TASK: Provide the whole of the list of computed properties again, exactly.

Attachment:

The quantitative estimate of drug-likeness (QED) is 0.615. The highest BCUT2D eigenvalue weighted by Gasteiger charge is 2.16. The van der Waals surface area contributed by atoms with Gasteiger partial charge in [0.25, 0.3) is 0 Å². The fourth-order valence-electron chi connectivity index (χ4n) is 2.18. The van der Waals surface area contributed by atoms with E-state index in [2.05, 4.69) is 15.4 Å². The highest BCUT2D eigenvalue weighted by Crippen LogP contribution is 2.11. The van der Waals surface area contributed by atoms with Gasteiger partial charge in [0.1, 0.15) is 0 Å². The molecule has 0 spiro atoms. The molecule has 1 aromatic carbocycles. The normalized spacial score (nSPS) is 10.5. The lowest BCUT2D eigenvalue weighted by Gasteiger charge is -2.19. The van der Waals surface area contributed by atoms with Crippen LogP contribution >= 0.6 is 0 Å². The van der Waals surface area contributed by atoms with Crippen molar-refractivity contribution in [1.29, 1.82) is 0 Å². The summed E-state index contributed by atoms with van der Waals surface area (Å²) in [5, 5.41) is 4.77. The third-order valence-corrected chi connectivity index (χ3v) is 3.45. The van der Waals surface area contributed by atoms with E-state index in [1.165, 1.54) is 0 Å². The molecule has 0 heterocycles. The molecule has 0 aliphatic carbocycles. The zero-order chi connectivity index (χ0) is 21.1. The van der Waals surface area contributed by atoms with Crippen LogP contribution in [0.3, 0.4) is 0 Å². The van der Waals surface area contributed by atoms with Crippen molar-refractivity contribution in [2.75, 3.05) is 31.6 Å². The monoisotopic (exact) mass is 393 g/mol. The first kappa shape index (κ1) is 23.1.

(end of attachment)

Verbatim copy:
The quantitative estimate of drug-likeness (QED) is 0.615. The highest BCUT2D eigenvalue weighted by Gasteiger charge is 2.16. The van der Waals surface area contributed by atoms with Gasteiger partial charge in [0.25, 0.3) is 0 Å². The fourth-order valence-electron chi connectivity index (χ4n) is 2.18. The van der Waals surface area contributed by atoms with E-state index in [2.05, 4.69) is 15.4 Å². The highest BCUT2D eigenvalue weighted by Crippen LogP contribution is 2.11. The van der Waals surface area contributed by atoms with Gasteiger partial charge in [0.1, 0.15) is 0 Å². The molecule has 0 spiro atoms. The molecule has 1 aromatic carbocycles. The normalized spacial score (nSPS) is 10.5. The lowest BCUT2D eigenvalue weighted by Gasteiger charge is -2.19. The van der Waals surface area contributed by atoms with Crippen LogP contribution >= 0.6 is 0 Å². The van der Waals surface area contributed by atoms with Crippen molar-refractivity contribution in [1.29, 1.82) is 0 Å². The summed E-state index contributed by atoms with van der Waals surface area (Å²) in [5, 5.41) is 4.77. The third-order valence-corrected chi connectivity index (χ3v) is 3.45. The van der Waals surface area contributed by atoms with E-state index in [1.165, 1.54) is 0 Å². The molecule has 0 heterocycles. The molecule has 0 aliphatic carbocycles. The zero-order chi connectivity index (χ0) is 21.1. The van der Waals surface area contributed by atoms with Crippen LogP contribution in [0.3, 0.4) is 0 Å². The van der Waals surface area contributed by atoms with Crippen molar-refractivity contribution in [2.75, 3.05) is 31.6 Å². The monoisotopic (exact) mass is 393 g/mol. The first kappa shape index (κ1) is 23.1.